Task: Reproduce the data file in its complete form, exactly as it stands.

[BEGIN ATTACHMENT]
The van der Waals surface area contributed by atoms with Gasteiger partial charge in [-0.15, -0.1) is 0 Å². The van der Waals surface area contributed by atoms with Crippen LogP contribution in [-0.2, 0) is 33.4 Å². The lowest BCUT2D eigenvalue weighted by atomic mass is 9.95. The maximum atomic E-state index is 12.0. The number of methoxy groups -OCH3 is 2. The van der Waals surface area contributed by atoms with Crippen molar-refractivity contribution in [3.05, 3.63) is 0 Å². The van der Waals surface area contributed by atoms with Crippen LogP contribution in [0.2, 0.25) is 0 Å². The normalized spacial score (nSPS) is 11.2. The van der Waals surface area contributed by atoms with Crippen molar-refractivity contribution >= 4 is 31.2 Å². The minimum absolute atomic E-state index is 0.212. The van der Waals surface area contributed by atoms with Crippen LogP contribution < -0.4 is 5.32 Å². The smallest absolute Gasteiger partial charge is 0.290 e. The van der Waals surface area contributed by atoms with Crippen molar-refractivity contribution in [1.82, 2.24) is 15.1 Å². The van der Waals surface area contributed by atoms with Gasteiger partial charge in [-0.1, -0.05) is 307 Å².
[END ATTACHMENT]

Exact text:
The van der Waals surface area contributed by atoms with Gasteiger partial charge in [-0.15, -0.1) is 0 Å². The van der Waals surface area contributed by atoms with Crippen LogP contribution in [-0.2, 0) is 33.4 Å². The lowest BCUT2D eigenvalue weighted by atomic mass is 9.95. The maximum atomic E-state index is 12.0. The number of methoxy groups -OCH3 is 2. The van der Waals surface area contributed by atoms with Crippen molar-refractivity contribution in [3.05, 3.63) is 0 Å². The van der Waals surface area contributed by atoms with Crippen LogP contribution in [0.2, 0.25) is 0 Å². The normalized spacial score (nSPS) is 11.2. The van der Waals surface area contributed by atoms with Crippen molar-refractivity contribution >= 4 is 31.2 Å². The minimum absolute atomic E-state index is 0.212. The van der Waals surface area contributed by atoms with Crippen LogP contribution < -0.4 is 5.32 Å². The smallest absolute Gasteiger partial charge is 0.290 e. The van der Waals surface area contributed by atoms with Crippen molar-refractivity contribution in [1.82, 2.24) is 15.1 Å². The van der Waals surface area contributed by atoms with Gasteiger partial charge in [-0.1, -0.05) is 307 Å².